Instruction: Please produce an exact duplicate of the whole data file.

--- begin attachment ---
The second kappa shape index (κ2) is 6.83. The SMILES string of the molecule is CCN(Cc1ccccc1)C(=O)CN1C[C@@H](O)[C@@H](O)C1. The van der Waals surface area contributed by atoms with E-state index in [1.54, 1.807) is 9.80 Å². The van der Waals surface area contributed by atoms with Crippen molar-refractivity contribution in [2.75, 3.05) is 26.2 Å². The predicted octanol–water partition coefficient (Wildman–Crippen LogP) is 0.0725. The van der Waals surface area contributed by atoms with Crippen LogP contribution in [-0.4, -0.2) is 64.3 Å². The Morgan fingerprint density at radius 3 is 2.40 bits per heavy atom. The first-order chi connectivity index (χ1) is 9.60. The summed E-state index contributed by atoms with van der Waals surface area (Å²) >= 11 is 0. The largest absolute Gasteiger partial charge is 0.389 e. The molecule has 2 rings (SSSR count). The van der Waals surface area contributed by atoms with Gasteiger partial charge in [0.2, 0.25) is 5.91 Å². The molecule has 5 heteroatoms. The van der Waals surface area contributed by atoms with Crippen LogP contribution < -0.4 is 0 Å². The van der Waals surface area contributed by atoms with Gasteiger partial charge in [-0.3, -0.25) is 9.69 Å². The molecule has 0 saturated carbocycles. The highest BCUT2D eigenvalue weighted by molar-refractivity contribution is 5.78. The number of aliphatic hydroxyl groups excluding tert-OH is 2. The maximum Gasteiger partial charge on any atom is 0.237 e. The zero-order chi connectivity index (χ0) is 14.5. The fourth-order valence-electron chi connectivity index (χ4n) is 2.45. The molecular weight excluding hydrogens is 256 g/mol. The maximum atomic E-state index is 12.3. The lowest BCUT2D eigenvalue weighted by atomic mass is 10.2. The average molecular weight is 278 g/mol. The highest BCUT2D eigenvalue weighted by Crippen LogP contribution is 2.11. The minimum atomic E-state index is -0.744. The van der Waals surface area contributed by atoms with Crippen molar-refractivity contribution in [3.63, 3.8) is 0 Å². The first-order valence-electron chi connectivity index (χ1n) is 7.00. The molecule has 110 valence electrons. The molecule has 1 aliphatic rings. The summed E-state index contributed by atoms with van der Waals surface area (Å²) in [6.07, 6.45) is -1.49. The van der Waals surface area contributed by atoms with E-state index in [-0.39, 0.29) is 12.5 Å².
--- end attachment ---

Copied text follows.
The second kappa shape index (κ2) is 6.83. The SMILES string of the molecule is CCN(Cc1ccccc1)C(=O)CN1C[C@@H](O)[C@@H](O)C1. The van der Waals surface area contributed by atoms with E-state index in [1.54, 1.807) is 9.80 Å². The van der Waals surface area contributed by atoms with Crippen molar-refractivity contribution in [2.75, 3.05) is 26.2 Å². The predicted octanol–water partition coefficient (Wildman–Crippen LogP) is 0.0725. The van der Waals surface area contributed by atoms with Crippen LogP contribution in [-0.4, -0.2) is 64.3 Å². The Morgan fingerprint density at radius 3 is 2.40 bits per heavy atom. The first-order chi connectivity index (χ1) is 9.60. The summed E-state index contributed by atoms with van der Waals surface area (Å²) >= 11 is 0. The largest absolute Gasteiger partial charge is 0.389 e. The molecule has 2 rings (SSSR count). The van der Waals surface area contributed by atoms with Gasteiger partial charge in [0.2, 0.25) is 5.91 Å². The molecule has 5 heteroatoms. The van der Waals surface area contributed by atoms with Crippen LogP contribution < -0.4 is 0 Å². The van der Waals surface area contributed by atoms with Gasteiger partial charge in [-0.3, -0.25) is 9.69 Å². The molecule has 0 saturated carbocycles. The highest BCUT2D eigenvalue weighted by molar-refractivity contribution is 5.78. The number of aliphatic hydroxyl groups excluding tert-OH is 2. The maximum Gasteiger partial charge on any atom is 0.237 e. The zero-order chi connectivity index (χ0) is 14.5. The fourth-order valence-electron chi connectivity index (χ4n) is 2.45. The molecular weight excluding hydrogens is 256 g/mol. The maximum atomic E-state index is 12.3. The lowest BCUT2D eigenvalue weighted by atomic mass is 10.2. The average molecular weight is 278 g/mol. The highest BCUT2D eigenvalue weighted by Crippen LogP contribution is 2.11. The minimum atomic E-state index is -0.744. The van der Waals surface area contributed by atoms with Crippen molar-refractivity contribution in [3.63, 3.8) is 0 Å². The first-order valence-electron chi connectivity index (χ1n) is 7.00. The molecule has 110 valence electrons. The molecule has 1 aliphatic rings. The summed E-state index contributed by atoms with van der Waals surface area (Å²) in [6.07, 6.45) is -1.49. The van der Waals surface area contributed by atoms with E-state index in [-0.39, 0.29) is 12.5 Å².